In the latest issue of Horse & Hound magazine, out now (dated 15 November), we visited PC Lisa Dobson, a member of the mounted police to discuss the finer points of her job, including chasing down armed suspects and being on patrol during a visit by Donald Trump. Here’s 8 things you might not know about the mounted police regiment…
1. The mounted police have a variety of roles, from patrolling on horseback in dangerous areas to crowd control at concerts and football matches — as well as performing at Olympia.
2. The horses have one day off per week, and are on patrol for about three hours a day.
3. It takes around two years to train a police horse. They aren’t bred specially for the job, and — as in any discipline — have to be introduced to everything slowly, starting with school fairs where the officers ask the children to shout and cheer, then moving on to visiting small football clubs.
4. The riding assessment to join the mounted police involves walk, trot and canter, demonstrating the ability to rise on the correct diagonal and canter on the correct lead. There is also a 16-week basic course, in Surrey. Once you’ve passed that, you are assigned to a stables.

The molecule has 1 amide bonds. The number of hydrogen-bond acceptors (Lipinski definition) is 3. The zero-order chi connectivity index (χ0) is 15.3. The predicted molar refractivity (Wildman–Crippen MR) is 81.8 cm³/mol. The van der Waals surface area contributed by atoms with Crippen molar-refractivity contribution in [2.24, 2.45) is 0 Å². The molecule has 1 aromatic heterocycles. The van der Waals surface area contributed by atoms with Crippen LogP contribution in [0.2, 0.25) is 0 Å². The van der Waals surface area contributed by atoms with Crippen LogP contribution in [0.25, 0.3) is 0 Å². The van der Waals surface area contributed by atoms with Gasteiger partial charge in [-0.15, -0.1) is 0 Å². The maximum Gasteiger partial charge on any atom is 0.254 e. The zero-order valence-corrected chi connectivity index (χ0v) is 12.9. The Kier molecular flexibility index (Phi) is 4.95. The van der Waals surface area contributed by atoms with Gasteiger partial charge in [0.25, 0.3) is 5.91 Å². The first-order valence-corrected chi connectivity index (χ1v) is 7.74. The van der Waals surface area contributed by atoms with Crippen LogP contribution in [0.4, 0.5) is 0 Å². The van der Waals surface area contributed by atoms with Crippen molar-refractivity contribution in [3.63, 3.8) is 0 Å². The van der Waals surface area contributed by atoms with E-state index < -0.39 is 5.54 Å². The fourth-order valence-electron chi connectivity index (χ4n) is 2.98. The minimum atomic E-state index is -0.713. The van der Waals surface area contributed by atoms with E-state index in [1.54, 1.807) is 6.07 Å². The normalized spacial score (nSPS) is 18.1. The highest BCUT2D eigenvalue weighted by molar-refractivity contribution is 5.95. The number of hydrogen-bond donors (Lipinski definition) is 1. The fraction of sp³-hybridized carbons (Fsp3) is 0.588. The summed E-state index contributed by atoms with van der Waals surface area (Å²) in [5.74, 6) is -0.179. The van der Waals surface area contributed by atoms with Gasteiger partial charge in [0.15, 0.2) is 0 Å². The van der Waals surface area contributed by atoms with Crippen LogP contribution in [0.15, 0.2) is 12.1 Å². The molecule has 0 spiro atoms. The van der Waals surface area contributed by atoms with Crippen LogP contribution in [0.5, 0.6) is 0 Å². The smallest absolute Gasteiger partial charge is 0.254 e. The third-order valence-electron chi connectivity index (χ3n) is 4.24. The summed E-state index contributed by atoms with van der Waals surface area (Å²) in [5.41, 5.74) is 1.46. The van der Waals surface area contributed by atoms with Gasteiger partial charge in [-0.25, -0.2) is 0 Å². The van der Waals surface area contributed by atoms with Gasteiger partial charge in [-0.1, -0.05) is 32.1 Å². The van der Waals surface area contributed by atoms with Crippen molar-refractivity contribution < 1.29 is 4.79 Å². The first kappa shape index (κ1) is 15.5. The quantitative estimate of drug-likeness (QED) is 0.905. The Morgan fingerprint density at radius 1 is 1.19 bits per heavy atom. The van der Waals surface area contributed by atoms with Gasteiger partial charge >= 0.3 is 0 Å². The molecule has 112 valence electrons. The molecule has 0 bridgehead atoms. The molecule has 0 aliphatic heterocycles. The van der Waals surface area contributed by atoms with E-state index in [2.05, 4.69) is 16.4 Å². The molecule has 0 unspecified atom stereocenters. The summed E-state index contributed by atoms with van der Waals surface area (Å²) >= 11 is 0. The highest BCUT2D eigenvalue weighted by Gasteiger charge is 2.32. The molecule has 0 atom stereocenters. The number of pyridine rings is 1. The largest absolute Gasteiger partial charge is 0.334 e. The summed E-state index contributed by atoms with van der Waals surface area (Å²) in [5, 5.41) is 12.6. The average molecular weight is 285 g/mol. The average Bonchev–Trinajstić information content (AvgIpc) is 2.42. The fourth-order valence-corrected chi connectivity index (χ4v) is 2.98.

5. Police officers cannot apply to specialise as mounted officers until they have spent at least two years on the street.
6. Mounted police also attend royal weddings, the State Opening of Parliament, Trooping the Colour and state visits. When Donald Trump visited London this year, almost every horse in the Met was on duty.
Tucked right in the heart of the capital is the Mounted Branch of the City of London Police. St Paul’s
The Olympic champion led officers from the display team in some flying changes in the warm-up arena
7. Officers are expected to muck out, feed and hay three times a day. They must also be immaculately turned out, with polished tack.
8. It’s not all Policeman Plod — PC Lisa Dobson received an award for spotting a man acting suspiciously at the Brixton Splash street festival, chasing him down and finding he had a firearm.
For all the latest equestrian news and reports, don’t miss Horse & Hound magazine, out every Thursday